story by Christine Thomas
photos by Olivier Koning
Inside the dark, three-storey chamber, light plays on dusty displays of ancient artifacts, cast by spotlights running from antiquated electrical outlets. A large skylight has been covered by a plastic tarp, blocking harmful sunlight but doing little to diminish the heat—particularly in the stifling heights of the upper storey. Wires snake across the floors. The roof leaks, paint peels. The rotted, termite-gnawed wood and layers of grime from more than a century of use obscure the majesty of Bishop Museum’s very heart: Hawaiian Hall.
“When one first saw it, one didn’t know if it could really be cleaned up well enough,” recalls Ralph Appelbaum in his soft, sandpaper voice, with barely a trace of his native Brooklyn accent. Though hidden, the hall’s glory was obvious to Appelbaum, the architect who spearheaded the hall’s restoration. “You can count on your hand the number of classic Victorian, wooden multistorey museum buildings,” he says. “And in the States, there’s only one that looks like and contains what the Hawaiian Hall contains. It’s a unique facility in a unique place.” Today the fully restored Hawaiian Hall appears as grand as it did to visitors in 1902, when it first opened. Appelbaum’s enthusiasm for this project almost makes you forget it’s not his only one. Since founding his own museum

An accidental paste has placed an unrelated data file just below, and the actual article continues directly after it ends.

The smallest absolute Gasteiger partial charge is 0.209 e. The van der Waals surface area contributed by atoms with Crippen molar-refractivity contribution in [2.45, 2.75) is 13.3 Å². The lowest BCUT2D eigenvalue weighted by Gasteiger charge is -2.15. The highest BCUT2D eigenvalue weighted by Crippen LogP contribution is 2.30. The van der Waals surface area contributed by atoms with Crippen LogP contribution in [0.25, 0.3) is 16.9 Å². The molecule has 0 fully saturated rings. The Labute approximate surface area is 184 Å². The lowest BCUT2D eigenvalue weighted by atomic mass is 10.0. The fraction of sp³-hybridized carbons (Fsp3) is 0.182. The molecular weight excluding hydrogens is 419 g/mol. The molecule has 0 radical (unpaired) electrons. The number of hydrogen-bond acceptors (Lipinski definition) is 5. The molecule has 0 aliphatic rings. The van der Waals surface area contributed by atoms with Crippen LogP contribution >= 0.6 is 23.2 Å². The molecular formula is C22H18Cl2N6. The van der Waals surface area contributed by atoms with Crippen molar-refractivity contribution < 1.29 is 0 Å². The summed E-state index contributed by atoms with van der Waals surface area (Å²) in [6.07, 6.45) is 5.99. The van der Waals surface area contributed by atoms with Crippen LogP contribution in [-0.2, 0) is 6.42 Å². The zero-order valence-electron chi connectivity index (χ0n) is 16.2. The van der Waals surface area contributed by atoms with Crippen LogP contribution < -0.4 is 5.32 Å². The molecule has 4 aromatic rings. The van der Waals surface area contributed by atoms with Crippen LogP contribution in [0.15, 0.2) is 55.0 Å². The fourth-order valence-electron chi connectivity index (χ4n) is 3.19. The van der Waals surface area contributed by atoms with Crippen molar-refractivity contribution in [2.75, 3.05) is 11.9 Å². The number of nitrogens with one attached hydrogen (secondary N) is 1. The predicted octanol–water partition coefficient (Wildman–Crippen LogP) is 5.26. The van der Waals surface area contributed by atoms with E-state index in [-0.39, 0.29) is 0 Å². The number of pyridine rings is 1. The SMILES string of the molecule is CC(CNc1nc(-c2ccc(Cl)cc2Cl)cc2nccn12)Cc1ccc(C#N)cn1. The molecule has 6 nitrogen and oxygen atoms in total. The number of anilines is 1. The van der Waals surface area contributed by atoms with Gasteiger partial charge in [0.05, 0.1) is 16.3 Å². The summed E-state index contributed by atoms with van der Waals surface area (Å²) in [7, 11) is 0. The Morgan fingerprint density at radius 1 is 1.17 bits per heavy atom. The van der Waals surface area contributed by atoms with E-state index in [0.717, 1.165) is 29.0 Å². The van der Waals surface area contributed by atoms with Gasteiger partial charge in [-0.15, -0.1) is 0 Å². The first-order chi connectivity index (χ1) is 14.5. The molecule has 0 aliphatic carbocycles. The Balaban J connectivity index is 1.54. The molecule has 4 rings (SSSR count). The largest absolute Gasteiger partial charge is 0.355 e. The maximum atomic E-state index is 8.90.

and exhibition design firm in 1978, Ralph Appelbaum Associates (RAA), he’s become known as a revolutionary in his field. He’s arguably most celebrated for the Holocaust Memorial Museum in Washington, D.C., which weaves video, writing and artifacts into a technologically stunning, emotionally challenging journey. His other projects include the
William J. Clinton Presidential Center, the renovation of the American Museum of Natural History Fossil Halls, and recently the Newseum’s new D.C. location, for which Appelbaum secured the World Trade Center’s communications tower and the door from the Watergate break-in.
With such accolades, it was a bit of a coup that Bishop Museum was able to bring Appelbaum on board. But the architect holds the museum in special esteem; the renovation of Hawaiian Hall brought Appelbaum back to O‘ahu, where he once lived for a year in the early ’70s when working on the design of Pearlridge Mall. Appelbaum says that’s when his love of Hawai‘i began, but it was his desire to help the Bishop Museum speak “in the voice of the Hawaiian people” that led him to accept what will be RAA’s 104th opening—the renovation of the Bishop Museum’s Hawaiian Hall, scheduled for completion in summer 2009.